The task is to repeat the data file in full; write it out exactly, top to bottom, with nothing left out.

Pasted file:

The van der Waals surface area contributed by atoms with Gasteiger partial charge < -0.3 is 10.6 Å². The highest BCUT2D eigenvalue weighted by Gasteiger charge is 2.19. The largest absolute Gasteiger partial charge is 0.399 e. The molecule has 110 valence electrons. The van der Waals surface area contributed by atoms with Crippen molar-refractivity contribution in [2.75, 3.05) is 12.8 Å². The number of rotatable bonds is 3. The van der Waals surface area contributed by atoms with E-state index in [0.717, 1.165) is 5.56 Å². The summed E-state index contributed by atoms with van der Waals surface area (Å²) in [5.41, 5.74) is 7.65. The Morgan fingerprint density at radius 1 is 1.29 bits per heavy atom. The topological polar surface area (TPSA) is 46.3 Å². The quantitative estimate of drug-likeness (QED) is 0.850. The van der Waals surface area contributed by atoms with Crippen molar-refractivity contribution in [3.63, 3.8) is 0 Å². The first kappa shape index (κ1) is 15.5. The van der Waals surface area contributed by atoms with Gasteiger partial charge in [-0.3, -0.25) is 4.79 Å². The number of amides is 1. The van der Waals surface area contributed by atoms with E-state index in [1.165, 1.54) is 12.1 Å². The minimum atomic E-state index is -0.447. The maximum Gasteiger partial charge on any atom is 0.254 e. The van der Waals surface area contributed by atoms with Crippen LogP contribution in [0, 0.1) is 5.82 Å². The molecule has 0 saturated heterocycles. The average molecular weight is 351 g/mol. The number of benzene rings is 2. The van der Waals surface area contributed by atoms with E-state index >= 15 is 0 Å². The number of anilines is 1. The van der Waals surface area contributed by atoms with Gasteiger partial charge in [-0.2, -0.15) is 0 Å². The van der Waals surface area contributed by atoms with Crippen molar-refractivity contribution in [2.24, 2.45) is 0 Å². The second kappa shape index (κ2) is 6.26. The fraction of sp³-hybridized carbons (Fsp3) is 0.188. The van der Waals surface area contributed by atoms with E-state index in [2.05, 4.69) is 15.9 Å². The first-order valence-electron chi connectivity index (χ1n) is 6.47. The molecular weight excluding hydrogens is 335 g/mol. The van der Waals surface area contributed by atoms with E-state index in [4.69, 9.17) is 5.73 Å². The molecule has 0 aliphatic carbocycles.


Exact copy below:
The van der Waals surface area contributed by atoms with Gasteiger partial charge < -0.3 is 10.6 Å². The highest BCUT2D eigenvalue weighted by Gasteiger charge is 2.19. The largest absolute Gasteiger partial charge is 0.399 e. The molecule has 110 valence electrons. The van der Waals surface area contributed by atoms with Crippen molar-refractivity contribution in [2.75, 3.05) is 12.8 Å². The number of rotatable bonds is 3. The van der Waals surface area contributed by atoms with E-state index in [0.717, 1.165) is 5.56 Å². The summed E-state index contributed by atoms with van der Waals surface area (Å²) in [5.41, 5.74) is 7.65. The Morgan fingerprint density at radius 1 is 1.29 bits per heavy atom. The topological polar surface area (TPSA) is 46.3 Å². The quantitative estimate of drug-likeness (QED) is 0.850. The van der Waals surface area contributed by atoms with Crippen molar-refractivity contribution in [3.63, 3.8) is 0 Å². The first kappa shape index (κ1) is 15.5. The van der Waals surface area contributed by atoms with Gasteiger partial charge in [-0.3, -0.25) is 4.79 Å². The number of amides is 1. The van der Waals surface area contributed by atoms with E-state index in [1.165, 1.54) is 12.1 Å². The minimum atomic E-state index is -0.447. The maximum Gasteiger partial charge on any atom is 0.254 e. The van der Waals surface area contributed by atoms with Crippen LogP contribution in [0, 0.1) is 5.82 Å². The molecule has 0 saturated heterocycles. The average molecular weight is 351 g/mol. The number of benzene rings is 2. The van der Waals surface area contributed by atoms with E-state index >= 15 is 0 Å². The number of anilines is 1. The van der Waals surface area contributed by atoms with Gasteiger partial charge in [-0.2, -0.15) is 0 Å². The van der Waals surface area contributed by atoms with Crippen molar-refractivity contribution in [2.24, 2.45) is 0 Å². The second kappa shape index (κ2) is 6.26. The fraction of sp³-hybridized carbons (Fsp3) is 0.188. The van der Waals surface area contributed by atoms with E-state index in [2.05, 4.69) is 15.9 Å². The first-order valence-electron chi connectivity index (χ1n) is 6.47. The molecular weight excluding hydrogens is 335 g/mol. The van der Waals surface area contributed by atoms with E-state index in [4.69, 9.17) is 5.73 Å². The molecule has 0 aliphatic carbocycles.